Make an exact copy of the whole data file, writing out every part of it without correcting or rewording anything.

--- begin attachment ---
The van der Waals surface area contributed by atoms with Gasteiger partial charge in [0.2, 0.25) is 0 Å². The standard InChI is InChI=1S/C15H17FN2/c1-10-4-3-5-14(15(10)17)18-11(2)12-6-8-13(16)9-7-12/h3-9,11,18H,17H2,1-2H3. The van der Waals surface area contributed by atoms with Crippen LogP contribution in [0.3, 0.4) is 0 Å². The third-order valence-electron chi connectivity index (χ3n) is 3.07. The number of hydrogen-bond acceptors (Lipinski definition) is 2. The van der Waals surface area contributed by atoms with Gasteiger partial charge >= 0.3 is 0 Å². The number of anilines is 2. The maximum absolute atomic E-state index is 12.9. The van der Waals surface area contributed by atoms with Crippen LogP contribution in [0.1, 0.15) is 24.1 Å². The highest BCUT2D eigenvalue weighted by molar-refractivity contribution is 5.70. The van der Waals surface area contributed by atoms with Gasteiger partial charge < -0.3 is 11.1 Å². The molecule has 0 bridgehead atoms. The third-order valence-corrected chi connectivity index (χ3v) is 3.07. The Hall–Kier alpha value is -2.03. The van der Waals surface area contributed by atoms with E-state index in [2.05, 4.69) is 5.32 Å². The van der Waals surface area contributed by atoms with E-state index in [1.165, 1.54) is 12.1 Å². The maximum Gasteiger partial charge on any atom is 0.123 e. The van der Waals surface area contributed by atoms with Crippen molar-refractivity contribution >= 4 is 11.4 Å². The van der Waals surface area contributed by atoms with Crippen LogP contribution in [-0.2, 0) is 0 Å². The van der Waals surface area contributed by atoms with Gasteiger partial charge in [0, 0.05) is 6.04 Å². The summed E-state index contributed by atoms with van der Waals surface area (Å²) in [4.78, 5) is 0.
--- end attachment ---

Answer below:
The van der Waals surface area contributed by atoms with Gasteiger partial charge in [0.2, 0.25) is 0 Å². The standard InChI is InChI=1S/C15H17FN2/c1-10-4-3-5-14(15(10)17)18-11(2)12-6-8-13(16)9-7-12/h3-9,11,18H,17H2,1-2H3. The van der Waals surface area contributed by atoms with Crippen LogP contribution in [0.3, 0.4) is 0 Å². The third-order valence-electron chi connectivity index (χ3n) is 3.07. The number of hydrogen-bond acceptors (Lipinski definition) is 2. The van der Waals surface area contributed by atoms with Gasteiger partial charge >= 0.3 is 0 Å². The number of anilines is 2. The maximum absolute atomic E-state index is 12.9. The van der Waals surface area contributed by atoms with Crippen LogP contribution in [0.1, 0.15) is 24.1 Å². The highest BCUT2D eigenvalue weighted by molar-refractivity contribution is 5.70. The van der Waals surface area contributed by atoms with Gasteiger partial charge < -0.3 is 11.1 Å². The molecule has 0 bridgehead atoms. The third-order valence-corrected chi connectivity index (χ3v) is 3.07. The Hall–Kier alpha value is -2.03. The van der Waals surface area contributed by atoms with E-state index in [2.05, 4.69) is 5.32 Å². The van der Waals surface area contributed by atoms with E-state index in [1.165, 1.54) is 12.1 Å². The maximum Gasteiger partial charge on any atom is 0.123 e. The van der Waals surface area contributed by atoms with Crippen molar-refractivity contribution >= 4 is 11.4 Å². The van der Waals surface area contributed by atoms with Crippen LogP contribution in [-0.2, 0) is 0 Å². The van der Waals surface area contributed by atoms with Gasteiger partial charge in [0, 0.05) is 6.04 Å². The summed E-state index contributed by atoms with van der Waals surface area (Å²) in [4.78, 5) is 0.